Jean Royère - Design New York Tuesday, December 17, 2019 | Phillips

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  • Provenance

    Galerie Neo Senso, Paris
    Acquired from the above by the present owner, circa 1990

  • Literature

    "Pour grouper la famille: Le Foyer d'aujourd'hui," Le Décor d'aujourd'hui, no. 86, June 1954, p. 187
    René Chavance, "Le Salon des Arts Ménagers," Mobilier et Décoration, April 1954, p. 102
    Christine Grange-Bary, "Un Dialogue Inspiré," Maison & Jardin, no. 406, September 1994, pp. 52, 54
    Jean Royère, décorateur à Paris, exh. cat., Musée des Arts Décoratifs, Paris, 1999, pp. 70, 164
    Galerie Jacques Lacoste and Galerie Patrick Seguin, Jean Royère, Volume 1 and 2, Paris, 2012, throughout
    Pierre-Emmanuel Martin-Vivier, Jean Royère, Paris, 2017, p. 202

  • Catalogue Essay

    Jean Royère featured his Persane floor lamp in the 1954 Salon des arts ménagers as part of a bedroom setting alongside an Œuf chair in fuzzy gray and red upholstery and a Flaque coffee table in black straw marquetry with a constellation of golden straw stars. Against a large light green curtain in the background, the long graceful arms of the Persane stood “gushing like meteors to carry off the light,” in the words of René Chavance, who reviewed the Salon for the April 1954 issue of Mobilier et Décoration.

    In the same article Chavance praised Royère for having a refined taste that “blends…with a spiritually fanciful invention.” One of the key characteristics of this fanciful inventiveness was Royère’s use of shaped metal rods, which he explored throughout his lighting repertoire. Sometimes they appear, like in the Persane, as a tidy bundle of branches, while in other instances they undulate across the wall, or, in the case of the Liane, sprawl like an unkempt vine or a hand-drawn line.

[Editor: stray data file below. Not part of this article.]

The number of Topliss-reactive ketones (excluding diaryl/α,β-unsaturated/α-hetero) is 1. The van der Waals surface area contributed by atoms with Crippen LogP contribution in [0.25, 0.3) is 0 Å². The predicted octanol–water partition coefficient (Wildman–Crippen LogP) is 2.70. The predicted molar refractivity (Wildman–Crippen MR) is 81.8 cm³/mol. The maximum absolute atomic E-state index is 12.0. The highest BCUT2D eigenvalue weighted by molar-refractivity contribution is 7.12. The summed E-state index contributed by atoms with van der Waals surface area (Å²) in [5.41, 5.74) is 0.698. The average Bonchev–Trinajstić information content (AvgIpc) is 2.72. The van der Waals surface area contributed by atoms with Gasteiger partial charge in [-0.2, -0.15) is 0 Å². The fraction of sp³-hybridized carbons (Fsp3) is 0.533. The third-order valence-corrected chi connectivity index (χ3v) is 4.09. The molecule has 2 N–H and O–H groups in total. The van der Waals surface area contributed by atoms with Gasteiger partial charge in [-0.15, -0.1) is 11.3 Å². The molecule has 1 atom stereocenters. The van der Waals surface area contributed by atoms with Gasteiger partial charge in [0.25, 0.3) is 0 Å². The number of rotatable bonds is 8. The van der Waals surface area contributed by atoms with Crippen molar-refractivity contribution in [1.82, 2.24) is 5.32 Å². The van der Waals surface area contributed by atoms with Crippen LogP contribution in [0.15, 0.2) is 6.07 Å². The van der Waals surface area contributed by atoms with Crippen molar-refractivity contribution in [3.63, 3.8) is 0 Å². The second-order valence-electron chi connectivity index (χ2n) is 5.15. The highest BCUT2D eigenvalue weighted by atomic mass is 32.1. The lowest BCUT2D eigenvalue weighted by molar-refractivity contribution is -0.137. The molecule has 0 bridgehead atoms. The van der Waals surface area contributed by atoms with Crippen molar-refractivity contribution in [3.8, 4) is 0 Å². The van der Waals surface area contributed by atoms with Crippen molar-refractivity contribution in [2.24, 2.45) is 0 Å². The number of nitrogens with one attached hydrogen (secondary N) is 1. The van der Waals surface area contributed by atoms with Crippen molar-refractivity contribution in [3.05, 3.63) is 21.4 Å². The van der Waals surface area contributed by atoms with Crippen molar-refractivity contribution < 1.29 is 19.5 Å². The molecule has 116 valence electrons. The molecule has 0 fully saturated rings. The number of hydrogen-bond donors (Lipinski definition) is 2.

• Artist Biography

    Jean Royère

    French • 1902 - 1981

    Jean Royère took on the mantle of the great artistes décorateurs of 1940s France and ran with it into the second half of the twentieth century. Often perceived as outside of the modernist trajectory ascribed to twentieth-century design, Royère was nonetheless informed by and enormously influential to his peers. Having opened a store in Paris in 1943 before the war had ended, he was one of the first to promote a new way of life through interior decoration, and his lively approach found an international audience early on in his career.

    In addition to commissions in Europe and South America, Royère had a strong business in the Middle East where he famously designed homes for the Shah of Iran, King Farouk of Egypt and King Hussein of Jordan. The surrealist humor and artist's thoughtful restraint that he brought to his furniture designs continue to draw admiration to this day.

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A Discerning Vision: Property from an Important Private Collection


“Persane” floor lamp

circa 1954
Gilt steel, fabric shades.
72 3/8 in. (183.8 cm) high

$60,000 - 80,000 

Sold for $150,000

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New York Auction 17 December 2019